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Republicans propose repressive, restrictive immigration bills in lame duck session

By Brad Sigal |
November 29, 2012
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Washington, D.C. - Reeling from their loss in the presidential election, in which Latinos overwhelmingly voted against Mitt Romney in no small part due to Republicans’ extreme anti-immigrant rhetoric, the Republicans have begun to introduce immigration-related bills in the lame duck congressional session. This is a sudden and dramatic shift after congressional Republicans have systematically shut down any attempt at federal immigration reform legislation over the past four years. Instead they have focused on implementing highly repressive anti-immigrant laws modeled on Arizona’s SB1070 in as many states as possible.

Two years ago, the DREAM Act - which would legalize some immigrant youth who go to college or join the military - passed the House and came within five votes of passing the Senate, with every Republican and five Democrats voting against it. After shutting that effort down, now Senator John McCain (AZ) and retiring Senators Kay Bailey Hutchison (TX) and Jon Kyl (AZ) have introduced a Republican alternative to the DREAM Act they’ve dubbed the “Achieve Act.”

Immigrant rights activists quickly dismissed the Achieve Act as unacceptable. Some have dubbed the Republicans’ alternative to be the “nightmare version” of the DREAM Act.

The DREAM Act itself has gone through several increasingly restrictive iterations over the years, in an attempt by Democrats to woo more Republicans to support it. Those efforts to woo Republican support via more restriction and repression have so far failed, though after the recent election the Republicans are again open to discuss immigration bills that include some mix of repression and legalization.

The new Republican Achieve Act is even more restrictive than the most recent version of the DREAM Act. It would funnel more youth into the military and make it harder for them to go to college. It would also never allow immigrants to get citizenship, only residency.

Another immigration bill the Republicans introduced in the lame duck session is a pro-business bill that would grant green cards to immigrants who get high tech advanced degrees in U.S. universities. Up to 55,000 immigrants could get visas annually if they’re in advanced degree science, technology, engineering or math fields. But it would not allow the total number of immigrants to increase; on the contrary the proposal would also eliminate the diversity visa lottery, which grants 50,000 green cards a year to immigrants from countries that don’t have a large number of immigrants in the U.S. The diversity visa lottery is one of the few avenues open for African immigration to the U.S. as well as immigration from some other underrepresented countries. Almost half of the 50,000 diversity visas go to immigrants from Africa and almost a quarter of all immigrants from African entered through the diversity program in 2011.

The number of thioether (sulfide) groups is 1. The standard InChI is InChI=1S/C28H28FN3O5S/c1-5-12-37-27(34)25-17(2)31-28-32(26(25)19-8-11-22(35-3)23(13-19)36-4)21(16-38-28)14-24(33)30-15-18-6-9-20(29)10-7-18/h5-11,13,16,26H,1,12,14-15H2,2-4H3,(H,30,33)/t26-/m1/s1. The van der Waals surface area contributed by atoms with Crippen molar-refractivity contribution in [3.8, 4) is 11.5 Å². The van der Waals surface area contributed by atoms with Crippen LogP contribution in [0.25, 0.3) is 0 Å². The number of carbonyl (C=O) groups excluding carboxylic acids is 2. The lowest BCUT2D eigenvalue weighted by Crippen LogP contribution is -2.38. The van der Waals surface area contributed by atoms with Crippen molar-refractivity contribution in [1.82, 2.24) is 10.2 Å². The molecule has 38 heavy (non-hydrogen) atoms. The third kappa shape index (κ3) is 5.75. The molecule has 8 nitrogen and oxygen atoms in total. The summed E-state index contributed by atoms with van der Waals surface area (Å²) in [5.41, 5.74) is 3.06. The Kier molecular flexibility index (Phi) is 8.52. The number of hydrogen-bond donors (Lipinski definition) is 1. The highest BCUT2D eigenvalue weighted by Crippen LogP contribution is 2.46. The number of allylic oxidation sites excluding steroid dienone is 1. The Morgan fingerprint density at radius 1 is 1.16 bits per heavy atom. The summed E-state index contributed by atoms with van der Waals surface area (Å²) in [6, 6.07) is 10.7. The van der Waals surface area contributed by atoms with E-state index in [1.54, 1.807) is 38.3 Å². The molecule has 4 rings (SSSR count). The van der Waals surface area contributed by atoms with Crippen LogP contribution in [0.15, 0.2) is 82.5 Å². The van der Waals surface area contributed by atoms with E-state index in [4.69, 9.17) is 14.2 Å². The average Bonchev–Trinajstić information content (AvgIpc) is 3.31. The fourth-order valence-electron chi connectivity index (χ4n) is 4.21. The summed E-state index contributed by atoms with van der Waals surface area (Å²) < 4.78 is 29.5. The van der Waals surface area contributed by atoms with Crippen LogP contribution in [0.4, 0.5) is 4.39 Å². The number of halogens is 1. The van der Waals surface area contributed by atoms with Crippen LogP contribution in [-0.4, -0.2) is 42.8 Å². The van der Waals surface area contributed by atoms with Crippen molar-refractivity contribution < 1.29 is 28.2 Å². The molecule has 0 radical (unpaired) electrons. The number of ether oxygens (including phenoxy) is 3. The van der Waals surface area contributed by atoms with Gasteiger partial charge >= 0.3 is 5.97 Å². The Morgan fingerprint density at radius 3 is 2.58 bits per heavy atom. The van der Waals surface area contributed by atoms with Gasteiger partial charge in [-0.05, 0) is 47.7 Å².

This focus on work visas, particularly for highly educated, high-skilled immigrants, at the expense of visas for immigrants from underrepresented countries and for lower-skilled immigrant workers, is the general approach that big business wants in immigration reform. The Republican proposal to push currently undocumented youth into a military track while preventing them from ever getting citizenship appears to be a non-starter, an attempt to juggle between big business interests and the Republicans' rabidly anti-immigrant base while trying to sound like they aren’t anti-immigrant.

President Obama and congressional Democrats are unlikely to give these Republican bills a hearing, as Democrats are publicly announcing plans to push for “comprehensive immigration reform” in the upcoming regular congressional session. They are planning to pick up where their last stalled comprehensive proposal left off, with a bill that would have a mix of increased repressive measures like a more militarized border and increased “interior enforcement” of immigration laws and a guest worker program with some sort of legalization that is yet undefined in scope or process. Immigrant rights activists are preparing to push for immigration reform legislation that legalizes all immigrant workers and that doesn’t increase repressive measures against immigrants or expand a guest worker program.

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